One of the last things the House did last week before leaving Washington for five weeks was to spend time and energy defining legislative masturbation.
At least that’s the inescapable conclusion when you read H.R. 6169, the “Pathway to Job Creation through a Simpler, Fairer Tax Code Act of 2012.”
That bill, which passed 232-189, supposedly would set up a fast-track process for tax reform by requiring the House Ways and Means Committee to report a bill by April 30, 2013. The full House would then be required to vote on whatever the committee approved within a month.
This was total nonsense and an absolute waste of the House’s time and taxpayer money. Even if H.R. 6169 were considered and passed by the Senate (which the leadership knew would never happen), there’s no way that a comprehensive tax reform bill will be adopted that quickly in the House or, as the House-passed legislation requires, that a final bill will be sent to the White House by the end of the summer 2013.
The last comprehensive tax reform effort in 1986 took two years from start to finish and, given that there’s even less consensus now than there was then about what to do and Congress is far more partisan today than in the 1980s, there’s absolutely no reason to think that it will require any less time now.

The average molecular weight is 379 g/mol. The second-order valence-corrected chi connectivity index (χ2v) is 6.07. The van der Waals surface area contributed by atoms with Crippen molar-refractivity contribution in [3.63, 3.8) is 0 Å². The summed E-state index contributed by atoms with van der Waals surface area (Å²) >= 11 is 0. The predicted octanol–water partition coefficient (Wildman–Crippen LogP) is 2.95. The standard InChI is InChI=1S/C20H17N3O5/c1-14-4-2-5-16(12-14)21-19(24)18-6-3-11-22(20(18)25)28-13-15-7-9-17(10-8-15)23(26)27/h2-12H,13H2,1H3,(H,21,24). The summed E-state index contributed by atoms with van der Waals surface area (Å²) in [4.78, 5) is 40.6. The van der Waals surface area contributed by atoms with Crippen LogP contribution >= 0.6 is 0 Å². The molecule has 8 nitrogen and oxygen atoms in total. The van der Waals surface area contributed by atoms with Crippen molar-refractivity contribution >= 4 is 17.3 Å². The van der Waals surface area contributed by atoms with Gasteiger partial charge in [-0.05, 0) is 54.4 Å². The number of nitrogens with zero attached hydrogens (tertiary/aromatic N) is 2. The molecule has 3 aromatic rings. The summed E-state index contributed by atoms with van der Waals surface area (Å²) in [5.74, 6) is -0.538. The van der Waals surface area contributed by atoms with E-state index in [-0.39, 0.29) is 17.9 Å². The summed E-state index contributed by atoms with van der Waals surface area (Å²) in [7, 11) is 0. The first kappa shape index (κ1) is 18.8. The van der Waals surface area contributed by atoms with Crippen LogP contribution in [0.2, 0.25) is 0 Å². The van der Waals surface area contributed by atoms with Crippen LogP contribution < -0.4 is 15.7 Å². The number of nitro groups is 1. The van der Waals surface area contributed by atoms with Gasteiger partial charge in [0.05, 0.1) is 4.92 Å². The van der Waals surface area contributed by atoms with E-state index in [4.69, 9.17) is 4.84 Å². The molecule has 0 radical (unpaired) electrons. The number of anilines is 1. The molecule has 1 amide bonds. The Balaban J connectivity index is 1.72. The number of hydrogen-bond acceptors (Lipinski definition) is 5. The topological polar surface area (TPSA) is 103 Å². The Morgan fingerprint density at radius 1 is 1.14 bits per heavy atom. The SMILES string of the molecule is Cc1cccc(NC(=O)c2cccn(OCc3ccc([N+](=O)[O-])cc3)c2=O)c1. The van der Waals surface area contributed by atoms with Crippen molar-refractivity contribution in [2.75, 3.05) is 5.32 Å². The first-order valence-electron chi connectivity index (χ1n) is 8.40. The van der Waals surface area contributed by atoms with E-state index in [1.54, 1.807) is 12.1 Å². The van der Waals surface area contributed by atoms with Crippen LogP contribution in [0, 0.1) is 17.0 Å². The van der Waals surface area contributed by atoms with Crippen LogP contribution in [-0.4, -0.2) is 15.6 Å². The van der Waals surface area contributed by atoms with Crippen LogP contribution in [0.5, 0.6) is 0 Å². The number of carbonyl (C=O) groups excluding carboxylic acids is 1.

And, as CG&G alum Pete Davis, who was a staffer on the Joint Tax Committee in the 1980s and helped draft the 1986 act, always reminds me, it took a full year just to draft the transition rules back after there was a general agreement about what should be done.
Tax reform means eliminating existing credits and deductions and that means that those that get them will fight like hell to prevent it from happening. More important, it also means that the House and Senate members who have strong feelings for those credits and deductions and the industries, companies, communities, individuals, and charities that get them have to vote at least once against eliminating them so they can demonstrate their love and support (and justify campaign contributions) before they vote for a package that does just that.
In case it’s not immediately obvious…that’s the exact opposite of a fast-track process.
On top of everything else, there’s no penalty for missing any of the deadlines in H.R. 6169.
In other words, all the House did was something that made it feel better but accomplished nothing.